It appears that the US is presently in the clutches of a third heroin epidemic (after those of the 1970s and 1980s). Studies contend that “heroin use among American adults has increased almost fivefold in the last decade.” Which brings, by estimation, the population of heroin consumers today to approx. 4 million Americans. The epidemic has infected all ages and races, and both sexes. Curiously, abuse among heroin users has actually dropped: it is the “casual users” that have been on the rise. The typical representative of this cohort is a white unmarried male, between 18 and 45 years of age, prevalently found in the poor white suburbs of the Midwest, with a lower education or a lower income, and no health insurance. The average user of heroin is said to have “changed drastically in the last decade. In 2000, black Americans aged 45-64 had the highest death rate for drug poisoning involving heroin. Now, death by heroin overdose is highest among white people aged 18-44” [others claim it is whites aged 45-54].

“[Geographically], the drug epidemic has been concentrated in former coal mining regions such as Kentucky, West Virginia and Tennessee, along with so-called “rust-belt” states such as Michigan, Ohio, Indiana and Pennsylvania. These areas of the country have been hardest hit by decades of deindustrialization, mass layoffs and wage-cutting, beginning in the late 1970s and continuing ever since.”

More importantly, it has been reported that “heroin abuse” is tightly tied to prescription drug abuse.” Purportedly, almost half of people addicted to heroin are also addicted to painkillers (to opioids such as Oxycontin and Vicodin). Indeed, “the number of overdose deaths from prescription pain medication is larger than those of heroin and cocaine combined: […] enough painkillers were prescribed by American doctors during one month in 2010 to medicate every American around the clock for an entire month.”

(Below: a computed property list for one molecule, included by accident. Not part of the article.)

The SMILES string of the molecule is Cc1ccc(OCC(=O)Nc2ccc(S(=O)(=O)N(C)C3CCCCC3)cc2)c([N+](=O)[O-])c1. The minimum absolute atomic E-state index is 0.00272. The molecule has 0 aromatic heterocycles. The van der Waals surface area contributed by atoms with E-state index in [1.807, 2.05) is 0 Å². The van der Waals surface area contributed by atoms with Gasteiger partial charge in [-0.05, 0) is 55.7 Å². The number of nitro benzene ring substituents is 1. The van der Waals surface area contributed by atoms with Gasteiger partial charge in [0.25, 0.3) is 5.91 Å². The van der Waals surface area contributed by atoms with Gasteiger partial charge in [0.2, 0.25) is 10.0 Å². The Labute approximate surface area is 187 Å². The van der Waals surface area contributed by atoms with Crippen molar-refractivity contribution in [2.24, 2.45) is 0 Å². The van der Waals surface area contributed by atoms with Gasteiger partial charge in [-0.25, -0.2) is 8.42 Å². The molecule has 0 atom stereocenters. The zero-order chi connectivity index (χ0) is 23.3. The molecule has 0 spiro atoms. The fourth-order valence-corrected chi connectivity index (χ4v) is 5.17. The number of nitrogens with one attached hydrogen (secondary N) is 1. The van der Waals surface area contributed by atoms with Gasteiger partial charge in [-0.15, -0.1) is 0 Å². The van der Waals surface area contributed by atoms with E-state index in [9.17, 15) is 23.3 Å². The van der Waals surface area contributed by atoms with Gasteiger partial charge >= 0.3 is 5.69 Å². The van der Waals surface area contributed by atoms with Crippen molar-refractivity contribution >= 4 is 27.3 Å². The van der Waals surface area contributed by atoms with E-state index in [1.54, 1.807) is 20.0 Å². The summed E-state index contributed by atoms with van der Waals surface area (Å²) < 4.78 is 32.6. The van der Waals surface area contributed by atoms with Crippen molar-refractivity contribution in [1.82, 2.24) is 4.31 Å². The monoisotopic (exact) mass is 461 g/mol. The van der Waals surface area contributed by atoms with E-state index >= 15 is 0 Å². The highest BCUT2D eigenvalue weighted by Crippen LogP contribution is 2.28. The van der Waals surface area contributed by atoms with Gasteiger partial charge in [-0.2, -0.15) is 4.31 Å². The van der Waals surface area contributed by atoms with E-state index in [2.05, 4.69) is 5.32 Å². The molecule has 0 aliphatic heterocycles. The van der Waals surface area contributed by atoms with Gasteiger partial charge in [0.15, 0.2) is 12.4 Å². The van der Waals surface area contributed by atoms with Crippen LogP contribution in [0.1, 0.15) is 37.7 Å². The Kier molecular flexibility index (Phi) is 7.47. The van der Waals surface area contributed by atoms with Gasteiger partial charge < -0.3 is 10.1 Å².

“A majority of those who take prescription pain medicine for non-medical reasons get them free from a friend or relative. In nearly 85 percent of those cases, the friend or relative obtained them from one doctor. One in five users obtains prescriptions themselves from one doctor.”

What are the causes officially advanced to account for this social disaster? Despite the initial allegations, heroin abuse has not lately increased as a result of the alleged efforts to curb the “therapeutic” OTC distribution of opioids: “in fact, increases in heroin overdose death rates were associated with increases in prescription opioid overdose death rates.” Prevalently, they say, the contagion appears to be due to the availability and lower price of heroin in the United States. Which is to say, more specifically, that Americans blame the epidemic on two factors. Domestically, they hold culpable (the putative irresponsibility of) the Health System. Internationally, the Border Patrol, is, on the other hand, faulted for failing to restrain the influx of “a cheaper, more potent opioid” from Mexico, whose heroin traffickers are said to have made special efforts to expand into communities with established prescription opioid problems.